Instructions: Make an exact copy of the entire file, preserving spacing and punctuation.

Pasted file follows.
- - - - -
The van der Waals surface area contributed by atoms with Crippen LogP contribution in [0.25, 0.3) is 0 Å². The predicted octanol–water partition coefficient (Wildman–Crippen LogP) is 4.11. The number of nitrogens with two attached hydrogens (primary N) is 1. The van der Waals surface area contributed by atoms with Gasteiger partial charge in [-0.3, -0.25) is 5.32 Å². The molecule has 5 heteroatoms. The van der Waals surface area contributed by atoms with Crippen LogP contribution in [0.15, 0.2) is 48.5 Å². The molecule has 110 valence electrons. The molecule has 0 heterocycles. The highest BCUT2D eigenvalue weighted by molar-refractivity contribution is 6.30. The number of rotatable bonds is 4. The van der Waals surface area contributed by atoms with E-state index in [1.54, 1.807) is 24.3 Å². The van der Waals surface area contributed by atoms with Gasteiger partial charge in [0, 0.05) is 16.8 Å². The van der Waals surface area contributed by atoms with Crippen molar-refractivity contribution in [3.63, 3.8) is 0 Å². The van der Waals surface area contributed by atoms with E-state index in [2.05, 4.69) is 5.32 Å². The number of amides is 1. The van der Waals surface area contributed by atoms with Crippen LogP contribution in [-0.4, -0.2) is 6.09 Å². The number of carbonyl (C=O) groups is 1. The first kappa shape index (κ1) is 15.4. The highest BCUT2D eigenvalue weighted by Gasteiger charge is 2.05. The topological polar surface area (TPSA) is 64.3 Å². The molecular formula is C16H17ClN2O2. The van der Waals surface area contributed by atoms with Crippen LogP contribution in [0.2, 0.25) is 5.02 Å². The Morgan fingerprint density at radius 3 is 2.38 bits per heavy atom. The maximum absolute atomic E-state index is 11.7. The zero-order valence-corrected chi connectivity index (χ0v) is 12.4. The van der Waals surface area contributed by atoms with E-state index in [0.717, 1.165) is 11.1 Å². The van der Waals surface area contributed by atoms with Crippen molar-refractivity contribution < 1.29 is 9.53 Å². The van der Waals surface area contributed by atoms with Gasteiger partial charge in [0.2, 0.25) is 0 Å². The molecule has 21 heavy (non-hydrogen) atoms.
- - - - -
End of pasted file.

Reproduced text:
The van der Waals surface area contributed by atoms with Crippen LogP contribution in [0.25, 0.3) is 0 Å². The predicted octanol–water partition coefficient (Wildman–Crippen LogP) is 4.11. The number of nitrogens with two attached hydrogens (primary N) is 1. The van der Waals surface area contributed by atoms with Gasteiger partial charge in [-0.3, -0.25) is 5.32 Å². The molecule has 5 heteroatoms. The van der Waals surface area contributed by atoms with Crippen LogP contribution in [0.15, 0.2) is 48.5 Å². The molecule has 110 valence electrons. The molecule has 0 heterocycles. The highest BCUT2D eigenvalue weighted by molar-refractivity contribution is 6.30. The number of rotatable bonds is 4. The van der Waals surface area contributed by atoms with E-state index in [1.54, 1.807) is 24.3 Å². The van der Waals surface area contributed by atoms with Gasteiger partial charge in [0, 0.05) is 16.8 Å². The van der Waals surface area contributed by atoms with Crippen molar-refractivity contribution in [3.63, 3.8) is 0 Å². The van der Waals surface area contributed by atoms with E-state index in [2.05, 4.69) is 5.32 Å². The number of amides is 1. The van der Waals surface area contributed by atoms with Crippen LogP contribution in [-0.4, -0.2) is 6.09 Å². The number of carbonyl (C=O) groups is 1. The first kappa shape index (κ1) is 15.4. The highest BCUT2D eigenvalue weighted by Gasteiger charge is 2.05. The topological polar surface area (TPSA) is 64.3 Å². The molecular formula is C16H17ClN2O2. The van der Waals surface area contributed by atoms with Crippen LogP contribution in [0.2, 0.25) is 5.02 Å². The Morgan fingerprint density at radius 3 is 2.38 bits per heavy atom. The maximum absolute atomic E-state index is 11.7. The zero-order valence-corrected chi connectivity index (χ0v) is 12.4. The van der Waals surface area contributed by atoms with E-state index in [0.717, 1.165) is 11.1 Å². The van der Waals surface area contributed by atoms with Crippen molar-refractivity contribution < 1.29 is 9.53 Å². The van der Waals surface area contributed by atoms with Gasteiger partial charge in [0.2, 0.25) is 0 Å². The molecule has 21 heavy (non-hydrogen) atoms.